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JAMA Patient Page
October 11, 2016

Blood in the Urine (Hematuria)

JAMA. 2016;316(14):1508. doi:10.1001/jama.2016.4716

A discoloration of urine may be due to a medication, something a person ate, or a variety of medical causes.

Blood in the urine (hematuria) commonly causes pink or red discoloration and should prompt medical evaluation.

What Is Hematuria?

Hematuria may be visible with the naked eye (gross hematuria) or visible only under a microscope (microscopic hematuria). The urine may look normal in patients who have have microscopic hematuria.

Risk of Hematuria

Hematuria is common, seen in 2% to 30% of the adult population. Older patients and smokers have higher rates of hematuria. Smokers are also at an increased risk of genitourinary cancer.

Causes of Hematuria

Hematuria can be caused by a number of different things, some of which are bladder or kidney stones; kidney disease; urinary tract infection, cystitis (bladder infection), or pyelonephritis (kidney infection); cancers of the urinary tract (kidney, bladder, prostate); trauma, injury, or urinary tract instrumentation; rigorous exercise; benign prostatic hyperplasia (enlarged prostate); and blood thinners (aspirin, warfarin, etc).

Hematuria can be confused with other urine discoloration caused by something other than blood in the urinary tract, such as foods like beets, bleeding from menstruation, blood from the gastrointestinal system, or medications.

Medical Evaluation of Hematuria

If you see blood in your urine, you should tell your primary care doctor. Otherwise, hematuria is usually detected during routine evaluation and without any other signs or symptoms. Sometimes, this happens with a dipstick urine test, which can have high false-positive result rates. Therefore, all cases of hematuria must be confirmed in a laboratory by seeing 3 or more red blood cells in a sample under a microscope.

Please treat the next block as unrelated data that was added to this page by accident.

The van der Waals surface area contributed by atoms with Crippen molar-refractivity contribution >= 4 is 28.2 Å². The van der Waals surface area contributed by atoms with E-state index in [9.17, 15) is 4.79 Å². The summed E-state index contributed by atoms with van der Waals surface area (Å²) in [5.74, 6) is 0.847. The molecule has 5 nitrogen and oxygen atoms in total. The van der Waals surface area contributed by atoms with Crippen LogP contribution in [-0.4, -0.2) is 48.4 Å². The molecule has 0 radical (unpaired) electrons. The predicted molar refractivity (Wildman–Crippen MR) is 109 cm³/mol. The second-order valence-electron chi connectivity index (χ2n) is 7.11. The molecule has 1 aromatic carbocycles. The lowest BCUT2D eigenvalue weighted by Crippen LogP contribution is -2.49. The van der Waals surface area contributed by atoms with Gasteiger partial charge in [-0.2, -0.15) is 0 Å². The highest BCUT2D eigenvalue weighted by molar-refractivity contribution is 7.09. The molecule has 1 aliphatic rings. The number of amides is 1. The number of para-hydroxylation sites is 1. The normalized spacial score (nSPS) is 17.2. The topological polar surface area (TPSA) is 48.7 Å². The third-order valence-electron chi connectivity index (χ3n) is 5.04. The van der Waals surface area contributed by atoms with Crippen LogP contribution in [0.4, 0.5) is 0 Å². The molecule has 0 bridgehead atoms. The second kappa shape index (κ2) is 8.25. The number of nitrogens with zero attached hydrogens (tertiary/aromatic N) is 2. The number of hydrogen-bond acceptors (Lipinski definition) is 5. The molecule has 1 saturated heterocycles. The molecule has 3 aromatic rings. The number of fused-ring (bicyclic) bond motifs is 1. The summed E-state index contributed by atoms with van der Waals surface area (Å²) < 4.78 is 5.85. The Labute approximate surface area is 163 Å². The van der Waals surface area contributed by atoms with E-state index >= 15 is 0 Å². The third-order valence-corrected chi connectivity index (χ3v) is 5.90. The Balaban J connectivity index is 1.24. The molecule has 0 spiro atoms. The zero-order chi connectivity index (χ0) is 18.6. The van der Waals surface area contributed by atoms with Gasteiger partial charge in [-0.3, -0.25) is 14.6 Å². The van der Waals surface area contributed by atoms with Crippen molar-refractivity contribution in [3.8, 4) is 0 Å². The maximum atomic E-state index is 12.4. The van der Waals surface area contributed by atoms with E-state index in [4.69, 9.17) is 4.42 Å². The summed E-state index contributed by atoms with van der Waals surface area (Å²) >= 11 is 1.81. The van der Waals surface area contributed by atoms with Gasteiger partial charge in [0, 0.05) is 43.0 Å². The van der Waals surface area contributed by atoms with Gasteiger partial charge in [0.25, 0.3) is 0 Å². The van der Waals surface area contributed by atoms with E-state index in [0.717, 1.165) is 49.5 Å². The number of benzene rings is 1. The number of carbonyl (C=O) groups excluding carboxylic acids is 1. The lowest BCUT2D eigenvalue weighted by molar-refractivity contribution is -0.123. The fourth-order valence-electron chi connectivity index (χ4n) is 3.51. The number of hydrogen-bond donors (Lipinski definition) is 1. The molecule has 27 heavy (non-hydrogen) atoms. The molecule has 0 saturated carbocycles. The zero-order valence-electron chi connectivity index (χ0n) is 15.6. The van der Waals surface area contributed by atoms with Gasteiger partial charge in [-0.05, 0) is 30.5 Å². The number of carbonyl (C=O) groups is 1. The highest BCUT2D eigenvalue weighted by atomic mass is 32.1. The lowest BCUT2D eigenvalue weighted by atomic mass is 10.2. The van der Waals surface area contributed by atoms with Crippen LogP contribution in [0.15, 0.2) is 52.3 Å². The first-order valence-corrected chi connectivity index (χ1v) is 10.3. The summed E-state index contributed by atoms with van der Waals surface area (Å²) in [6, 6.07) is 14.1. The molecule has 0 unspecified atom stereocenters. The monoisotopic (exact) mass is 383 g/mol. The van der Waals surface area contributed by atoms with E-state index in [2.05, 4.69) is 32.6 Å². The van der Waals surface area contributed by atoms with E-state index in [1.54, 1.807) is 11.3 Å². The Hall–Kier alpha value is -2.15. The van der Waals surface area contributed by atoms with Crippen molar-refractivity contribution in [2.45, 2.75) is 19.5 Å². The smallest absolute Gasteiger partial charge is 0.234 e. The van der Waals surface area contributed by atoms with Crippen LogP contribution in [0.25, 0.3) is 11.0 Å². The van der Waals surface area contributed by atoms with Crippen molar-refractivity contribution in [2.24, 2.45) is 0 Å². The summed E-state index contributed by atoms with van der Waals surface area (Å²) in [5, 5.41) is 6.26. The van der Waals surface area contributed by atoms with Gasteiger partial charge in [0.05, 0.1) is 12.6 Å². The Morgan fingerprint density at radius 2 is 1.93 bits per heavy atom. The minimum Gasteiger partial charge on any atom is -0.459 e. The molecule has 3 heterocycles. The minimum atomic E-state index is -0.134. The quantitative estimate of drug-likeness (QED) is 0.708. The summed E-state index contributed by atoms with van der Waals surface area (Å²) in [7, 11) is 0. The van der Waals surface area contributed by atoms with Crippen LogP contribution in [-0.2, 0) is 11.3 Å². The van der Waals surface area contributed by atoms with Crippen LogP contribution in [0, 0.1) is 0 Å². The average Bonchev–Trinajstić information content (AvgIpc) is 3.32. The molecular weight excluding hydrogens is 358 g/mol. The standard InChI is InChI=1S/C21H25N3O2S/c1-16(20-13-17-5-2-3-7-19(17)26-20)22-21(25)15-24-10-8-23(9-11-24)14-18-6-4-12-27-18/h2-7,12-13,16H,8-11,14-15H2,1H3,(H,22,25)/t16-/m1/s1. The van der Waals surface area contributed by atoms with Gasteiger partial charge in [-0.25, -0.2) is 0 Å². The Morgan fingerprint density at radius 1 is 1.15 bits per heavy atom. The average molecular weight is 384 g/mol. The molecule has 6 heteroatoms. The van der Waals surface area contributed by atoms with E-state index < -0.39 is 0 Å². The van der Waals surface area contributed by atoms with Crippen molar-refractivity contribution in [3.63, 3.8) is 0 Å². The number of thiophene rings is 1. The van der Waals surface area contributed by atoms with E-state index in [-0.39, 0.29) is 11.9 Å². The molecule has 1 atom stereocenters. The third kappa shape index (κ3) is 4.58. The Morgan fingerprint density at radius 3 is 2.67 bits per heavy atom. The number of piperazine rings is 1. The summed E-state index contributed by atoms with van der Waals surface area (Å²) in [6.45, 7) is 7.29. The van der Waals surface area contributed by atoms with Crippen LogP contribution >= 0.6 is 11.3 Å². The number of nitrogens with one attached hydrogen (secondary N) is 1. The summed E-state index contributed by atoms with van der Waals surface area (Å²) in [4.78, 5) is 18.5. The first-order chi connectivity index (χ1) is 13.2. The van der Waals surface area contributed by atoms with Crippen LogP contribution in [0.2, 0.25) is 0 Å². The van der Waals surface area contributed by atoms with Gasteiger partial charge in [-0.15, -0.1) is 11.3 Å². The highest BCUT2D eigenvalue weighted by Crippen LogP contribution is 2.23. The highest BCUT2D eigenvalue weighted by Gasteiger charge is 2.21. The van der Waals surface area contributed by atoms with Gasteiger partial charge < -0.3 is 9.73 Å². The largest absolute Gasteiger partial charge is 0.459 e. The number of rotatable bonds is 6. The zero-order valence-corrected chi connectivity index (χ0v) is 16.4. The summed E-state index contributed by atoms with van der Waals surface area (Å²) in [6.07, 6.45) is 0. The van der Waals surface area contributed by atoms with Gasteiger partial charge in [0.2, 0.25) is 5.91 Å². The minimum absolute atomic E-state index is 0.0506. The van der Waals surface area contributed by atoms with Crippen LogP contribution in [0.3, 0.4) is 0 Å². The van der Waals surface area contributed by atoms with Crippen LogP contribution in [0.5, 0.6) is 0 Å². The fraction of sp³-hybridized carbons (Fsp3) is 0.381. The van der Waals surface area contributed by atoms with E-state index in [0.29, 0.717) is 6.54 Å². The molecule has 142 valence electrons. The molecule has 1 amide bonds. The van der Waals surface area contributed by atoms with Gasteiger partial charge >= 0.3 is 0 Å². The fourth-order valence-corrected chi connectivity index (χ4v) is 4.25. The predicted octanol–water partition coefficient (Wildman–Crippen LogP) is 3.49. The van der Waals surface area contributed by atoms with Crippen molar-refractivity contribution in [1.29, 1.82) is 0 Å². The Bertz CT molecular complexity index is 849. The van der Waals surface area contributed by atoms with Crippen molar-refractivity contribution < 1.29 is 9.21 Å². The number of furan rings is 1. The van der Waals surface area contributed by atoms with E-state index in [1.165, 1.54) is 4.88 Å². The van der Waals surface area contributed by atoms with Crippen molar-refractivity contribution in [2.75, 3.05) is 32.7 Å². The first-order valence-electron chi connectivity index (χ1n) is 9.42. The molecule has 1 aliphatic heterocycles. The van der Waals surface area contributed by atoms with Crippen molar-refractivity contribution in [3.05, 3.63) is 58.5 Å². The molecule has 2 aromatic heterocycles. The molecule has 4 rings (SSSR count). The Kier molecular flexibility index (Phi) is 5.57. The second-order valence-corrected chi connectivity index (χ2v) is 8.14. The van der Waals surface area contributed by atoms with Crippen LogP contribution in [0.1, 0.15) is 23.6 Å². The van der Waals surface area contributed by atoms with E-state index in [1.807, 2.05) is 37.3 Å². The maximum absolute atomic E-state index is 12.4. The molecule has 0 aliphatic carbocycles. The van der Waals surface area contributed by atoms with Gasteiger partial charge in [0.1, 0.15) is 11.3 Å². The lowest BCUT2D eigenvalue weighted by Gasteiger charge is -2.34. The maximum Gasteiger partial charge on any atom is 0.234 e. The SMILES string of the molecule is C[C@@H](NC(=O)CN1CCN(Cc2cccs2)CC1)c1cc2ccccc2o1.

Doctors generally use practice guidelines as an aid to evaluation. At this time, national guidelines recommend a complete evaluation in all patients aged 35 years or older who have hematuria without an obvious benign cause. Patients are typically referred to a urologist (a surgeon of the urinary tract) and sometimes a nephrologist (a kidney specialist) for this evaluation.

A timely and complete evaluation of hematuria is essential because a delay in diagnosis can be serious. Your treatment team should coordinate an evaluation of the entire urinary system. This will likely include urinary tract imaging and a cystoscopy to help determine the cause of the hematuria.

Imaging of the urinary tract usually consists of a computed tomography (x-ray) scan or an ultrasound. The purpose of imaging is to see if there are any stones, kidney abnormalities, or tumors in the urinary tract. A cystoscopy is an examination of the bladder with a small telescope-like device through the urethra (the tube through which urine passes out of the body). This is typically performed in an office setting using a local anesthetic. The goal of the cystoscopy is to look for any small or flat tumors on the lining of the bladder that can be missed by imaging.

Even a thorough evaluation may not determine the cause of hematuria. Evaluations that find no causes are both common and encouraging. However, hematuria persists in some patients. Continued follow-up with a primary care doctor or specialist may be recommended for up to 3 years. You should tell your doctor about any changes in the frequency or severity of hematuria.

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Article Information

Conflict of Interest Disclosures: The authors have completed and submitted the ICMJE Form for Disclosure of Potential Conflicts of Interest and none were reported.

Sources: Davis R, Jones JS, Barocas DA, et al. Diagnosis, evaluation and follow-up of asymptomatic microhematuria (AMH) in adults: AUA guideline. J Urol. 2012;188(6)(suppl):2473-2481.

Nielsen M, Qaseem A; High-Value Care Task Force of the American College of Physicians. Hematuria as a marker of occult urinary tract cancer: advice for high-value care from the American College of Physicians. Ann Intern Med. 2016;164(7):488-497.

Topic: Urological Disorders